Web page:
Poll: NYC Blames Bloomberg for Failure to Deal With Traffic
A Broken Street: Broadway north of Houston St. on an August Friday. New Yorkers want the Mayor to fix it.
The so-called "greatest city in the world" doesn’t even have decently-paved streets, let alone cutting edge transportation features like bus rapid transit, neighborhood traffic calming plans or bicycle-friendly avenues. It may be time to consider planning and transportation policy as Board of Education-type problems, where a top-to-bottom overhaul of city agencies is needed.
— Jon Orcutt, executive director, Tri-State Transportation Campaign.
An important new survey says that New Yorkers believe that traffic congestion is a major problem plaguing New York City and that Mayor Michael Bloomberg is dong an inadequate job in addressing it.
According to the Tri-State Transportation Campaign’s telephone survey of 800 New Yorkers:
59% of New Yorkers say the mayor is doing only a "fair" to "poor" job of reducing traffic jams and delays on city streets, highways and bridges. On only one other issue, increasing the stock of affordable housing, does the Mayor receive a higher net negative rating (60%). Mayor Bloomberg receives the highest net positive marks for keeping parks clean and safe (63%) and reducing crime (57%).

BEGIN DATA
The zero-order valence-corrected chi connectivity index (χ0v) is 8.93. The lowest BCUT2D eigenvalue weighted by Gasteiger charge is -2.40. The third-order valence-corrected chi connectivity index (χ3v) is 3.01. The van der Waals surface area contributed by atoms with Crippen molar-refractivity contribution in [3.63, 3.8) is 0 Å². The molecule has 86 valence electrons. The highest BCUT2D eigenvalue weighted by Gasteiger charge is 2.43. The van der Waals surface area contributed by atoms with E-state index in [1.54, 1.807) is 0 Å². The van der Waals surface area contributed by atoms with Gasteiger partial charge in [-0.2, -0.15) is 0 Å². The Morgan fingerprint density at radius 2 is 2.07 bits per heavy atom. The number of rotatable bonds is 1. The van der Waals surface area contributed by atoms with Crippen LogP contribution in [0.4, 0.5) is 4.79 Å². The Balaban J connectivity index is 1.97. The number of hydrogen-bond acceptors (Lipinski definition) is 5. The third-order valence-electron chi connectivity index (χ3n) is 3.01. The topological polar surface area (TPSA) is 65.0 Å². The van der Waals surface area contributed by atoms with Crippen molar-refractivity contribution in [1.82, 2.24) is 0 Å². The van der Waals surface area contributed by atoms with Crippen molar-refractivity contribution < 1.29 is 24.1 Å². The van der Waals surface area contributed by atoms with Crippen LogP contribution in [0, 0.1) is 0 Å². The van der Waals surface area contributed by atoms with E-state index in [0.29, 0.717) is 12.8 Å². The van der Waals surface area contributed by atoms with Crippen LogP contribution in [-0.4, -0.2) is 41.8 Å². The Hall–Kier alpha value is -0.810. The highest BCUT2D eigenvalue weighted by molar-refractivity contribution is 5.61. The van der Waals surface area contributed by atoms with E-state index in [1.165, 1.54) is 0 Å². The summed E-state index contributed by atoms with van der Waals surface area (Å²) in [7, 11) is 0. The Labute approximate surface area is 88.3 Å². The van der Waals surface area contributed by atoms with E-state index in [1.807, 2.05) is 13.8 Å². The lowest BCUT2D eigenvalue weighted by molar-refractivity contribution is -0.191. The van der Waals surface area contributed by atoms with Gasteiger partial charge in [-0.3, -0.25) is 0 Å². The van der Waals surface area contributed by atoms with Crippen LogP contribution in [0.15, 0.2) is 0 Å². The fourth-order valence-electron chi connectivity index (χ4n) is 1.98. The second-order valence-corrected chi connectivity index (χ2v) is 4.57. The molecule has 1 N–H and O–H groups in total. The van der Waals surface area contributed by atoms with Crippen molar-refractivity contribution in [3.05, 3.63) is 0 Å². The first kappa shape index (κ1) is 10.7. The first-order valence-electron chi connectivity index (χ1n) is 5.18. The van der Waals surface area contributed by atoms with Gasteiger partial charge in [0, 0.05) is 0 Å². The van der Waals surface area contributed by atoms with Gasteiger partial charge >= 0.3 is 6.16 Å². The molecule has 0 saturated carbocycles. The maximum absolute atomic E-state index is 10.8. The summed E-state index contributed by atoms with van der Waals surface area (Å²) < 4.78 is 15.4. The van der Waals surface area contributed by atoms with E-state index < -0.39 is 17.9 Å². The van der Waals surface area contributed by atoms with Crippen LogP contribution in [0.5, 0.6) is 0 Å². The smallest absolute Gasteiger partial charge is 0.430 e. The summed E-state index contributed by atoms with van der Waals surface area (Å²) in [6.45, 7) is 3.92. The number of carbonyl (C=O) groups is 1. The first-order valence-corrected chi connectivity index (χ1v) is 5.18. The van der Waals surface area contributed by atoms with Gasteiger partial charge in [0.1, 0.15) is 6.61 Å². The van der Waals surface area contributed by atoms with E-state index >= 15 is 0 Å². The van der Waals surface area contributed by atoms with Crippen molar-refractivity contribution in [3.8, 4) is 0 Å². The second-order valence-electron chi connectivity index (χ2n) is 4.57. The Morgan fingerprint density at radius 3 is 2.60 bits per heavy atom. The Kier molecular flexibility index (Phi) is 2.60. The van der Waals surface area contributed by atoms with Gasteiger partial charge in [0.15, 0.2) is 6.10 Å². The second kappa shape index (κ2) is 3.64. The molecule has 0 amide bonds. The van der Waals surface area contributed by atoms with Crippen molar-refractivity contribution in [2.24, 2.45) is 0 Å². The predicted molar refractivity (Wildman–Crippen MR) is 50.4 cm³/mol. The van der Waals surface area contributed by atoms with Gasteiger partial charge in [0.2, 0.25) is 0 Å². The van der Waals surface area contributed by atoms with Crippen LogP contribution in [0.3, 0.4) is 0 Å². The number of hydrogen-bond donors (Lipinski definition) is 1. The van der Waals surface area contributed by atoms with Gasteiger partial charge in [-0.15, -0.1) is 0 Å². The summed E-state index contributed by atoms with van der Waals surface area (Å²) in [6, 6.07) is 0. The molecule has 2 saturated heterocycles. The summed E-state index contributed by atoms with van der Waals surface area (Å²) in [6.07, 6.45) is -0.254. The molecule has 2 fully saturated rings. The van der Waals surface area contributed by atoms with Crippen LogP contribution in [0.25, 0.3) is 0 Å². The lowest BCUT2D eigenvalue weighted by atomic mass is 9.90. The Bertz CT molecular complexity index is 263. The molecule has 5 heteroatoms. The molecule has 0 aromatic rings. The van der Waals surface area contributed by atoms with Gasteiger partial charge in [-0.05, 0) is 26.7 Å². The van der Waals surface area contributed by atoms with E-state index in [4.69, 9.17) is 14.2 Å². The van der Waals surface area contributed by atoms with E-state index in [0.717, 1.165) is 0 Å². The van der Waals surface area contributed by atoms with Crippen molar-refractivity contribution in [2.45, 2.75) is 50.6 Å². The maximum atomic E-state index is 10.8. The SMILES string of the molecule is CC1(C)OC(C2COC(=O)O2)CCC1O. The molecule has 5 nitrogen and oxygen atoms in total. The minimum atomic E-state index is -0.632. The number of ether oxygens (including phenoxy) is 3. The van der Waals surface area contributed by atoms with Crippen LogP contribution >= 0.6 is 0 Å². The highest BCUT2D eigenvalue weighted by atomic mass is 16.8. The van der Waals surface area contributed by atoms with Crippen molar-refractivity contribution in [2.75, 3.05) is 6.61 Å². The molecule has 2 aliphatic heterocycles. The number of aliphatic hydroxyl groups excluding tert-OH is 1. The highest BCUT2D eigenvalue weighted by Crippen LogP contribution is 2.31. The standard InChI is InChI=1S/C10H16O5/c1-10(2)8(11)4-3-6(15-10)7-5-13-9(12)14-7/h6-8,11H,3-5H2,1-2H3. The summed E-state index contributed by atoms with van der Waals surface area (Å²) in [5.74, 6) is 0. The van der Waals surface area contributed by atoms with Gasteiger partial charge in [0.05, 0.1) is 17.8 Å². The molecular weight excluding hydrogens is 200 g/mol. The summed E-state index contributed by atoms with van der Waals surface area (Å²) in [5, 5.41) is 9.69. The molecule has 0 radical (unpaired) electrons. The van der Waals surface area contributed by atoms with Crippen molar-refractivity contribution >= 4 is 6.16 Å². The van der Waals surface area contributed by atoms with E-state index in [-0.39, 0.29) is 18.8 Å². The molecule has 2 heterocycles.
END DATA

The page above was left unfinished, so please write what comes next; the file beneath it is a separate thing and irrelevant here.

These findings come from a random telephone survey of 800 New York City residents in the five boroughs conducted May 19 through June 4, 2006, by Michaels Opinion Research. "The daily grind of gridlock and its impact rarely makes headlines, but the survey results show that New Yorkers have strong opinions about the problem and expect more action from Mayor Bloomberg to solve it," said Maureen Michaels, president of Michaels Opinion Research.
Discontent with the Mayor’s performance on traffic congestion cuts across most segments of the city’s population, but residents of Staten Island appear especially angry about traffic jams and delays 82% give an overall negative rating to the mayor, despite his announcement of a new transportation plan for the borough this spring.
While 62% of motor vehicle owners give the Mayor a negative rating on reducing traffic jams and delays throughout the city, non-vehicle owners are not satisfied with his performance either (56% negative), nor are those who drive to work (70% negative).
Dissatisfaction with the Mayor’s performance on traffic issues also cuts across age and income groups, though a solid third of middle and upper income residents give intensely negative ratings (33%-36% rate the job he is doing on traffic issues as "poor").
And among the working population, 59% of those who work below 60th Street in Manhattan and 67% of those working outside Manhattan say the Mayor has done, at best, a fair-to-poor job reducing traffic on city streets, highways and bridges.
"Let’s face it, the Bloomberg administration has accomplished next to nothing on traffic problems since taking office. A few potentially promising initiatives, like speeding buses through traffic and enforcing truck routes, seem stuck as endless studies," said Kate Slevin, associate director of the Tri-State Transportation Campaign, sponsor of the survey project.
Video still by Clarence Eckerson